Forbes magazine in Israel recently ran article entitled “Why should we think more about Vietnam?” that highlighted the country’s political, economic, and diplomatic achievements and its successful fight against COVID-19.
|In Ho Chi Minh City (Photo: VNA) |
Lauding Vietnam as one of the countries with the highest economic growth in the world, standing at 7.02 percent last year, the article noted it has enjoyed an export surplus for four consecutive years in the context of falling trade in many countries.
Forbes said Vietnam has made much progress in improving its business environment and restructuring its economy over the past decade. The Global Competitiveness Index 2019 revealed the country had jumped ten places since 2018 to 67th, making it the most improved country.
The World Bank’s 2020 Doing Business report, meanwhile, ranked Vietnam 70th out of 190 economies based on two main factors: improved access to credit information through data distribution from retailers and upgraded information technology infrastructure that makes paying taxes easier for most businesses.
Its improved business environment has also helped it attract more foreign investment. Pledged FDI surpassed 38 billion USD last year; a ten-year high and representing a year-on-year increase of 7.2 percent.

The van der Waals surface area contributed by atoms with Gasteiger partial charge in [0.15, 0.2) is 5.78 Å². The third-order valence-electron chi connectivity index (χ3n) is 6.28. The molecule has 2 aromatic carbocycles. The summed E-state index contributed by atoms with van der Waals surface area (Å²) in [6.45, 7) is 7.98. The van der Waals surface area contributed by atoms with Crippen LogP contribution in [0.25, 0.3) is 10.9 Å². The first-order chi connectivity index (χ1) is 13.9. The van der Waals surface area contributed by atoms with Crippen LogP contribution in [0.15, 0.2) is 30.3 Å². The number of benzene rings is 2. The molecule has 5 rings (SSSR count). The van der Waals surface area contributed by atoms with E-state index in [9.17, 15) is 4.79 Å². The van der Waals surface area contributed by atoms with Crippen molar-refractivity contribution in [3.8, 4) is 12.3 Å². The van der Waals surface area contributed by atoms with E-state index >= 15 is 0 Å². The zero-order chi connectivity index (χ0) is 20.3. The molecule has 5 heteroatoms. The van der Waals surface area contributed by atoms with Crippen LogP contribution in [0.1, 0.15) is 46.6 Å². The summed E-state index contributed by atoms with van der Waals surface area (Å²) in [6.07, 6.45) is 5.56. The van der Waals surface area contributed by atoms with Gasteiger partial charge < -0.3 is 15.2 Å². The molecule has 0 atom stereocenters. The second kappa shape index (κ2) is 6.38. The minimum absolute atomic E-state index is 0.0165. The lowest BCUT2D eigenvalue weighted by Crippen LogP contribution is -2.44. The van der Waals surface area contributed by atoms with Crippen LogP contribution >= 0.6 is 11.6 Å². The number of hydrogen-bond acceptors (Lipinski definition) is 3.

According to the article, Vietnam has signed 12 free trade agreements to date, including “new-generation” deals with broader commitments. Impressively, the EU signed a landmark free trade agreement with the country in June 2019 - the first of its kind with a developing country in Asia and paving the way for tariff reductions on 99 percent of all goods shipped between the bloc and Vietnam.
Vietnam is also a member of the Comprehensive and Progressive Agreement for Trans-Pacific Partnership (CPTPP), it noted.
Lauding Vietnam’s achievements in terms of how the country dealt with the coronavirus outbreak, Forbes quoted the Financial Times as saying that “Vietnam has proved a model in containing the disease in a country with limited resources but determined leadership.”
Vietnam shares a 1,100-km-long border with China but had reported only 270 infections and no fatalities as at April 25, it said, adding that succeeding in containing the COVID-19 pandemic domestically allows Vietnam to have more room to play its key role in regional and international diplomatic forums.
Last year, with 192 out of 193 votes, Vietnam was officially elected as a non-permanent member of the UN Security Council for the 2020-2021 term. This is the second time it has held the post, demonstrating its desire to contribute to global security and peace and proving it is a responsible member of the UN. Vietnam is also Chair of ASEAN in 2020 - the first time it has held the two positions at the same time. This presents an opportunity for it to take advantage of bilateral relations with other countries and create new momentum for enhancing its role and profile.
Vietnam was among the first in the world to reopen its economy following the COVID-19 outbreak, on April 23. It has maintained socioeconomic stability in recent decades and its favourable business environment and free trade agreements are expected to help increase foreign investment in the future.
International investors should consider investing in Vietnam, Forbes added, as many other countries are now struggling with the COVID-19 pandemic and the possibility of economic recession.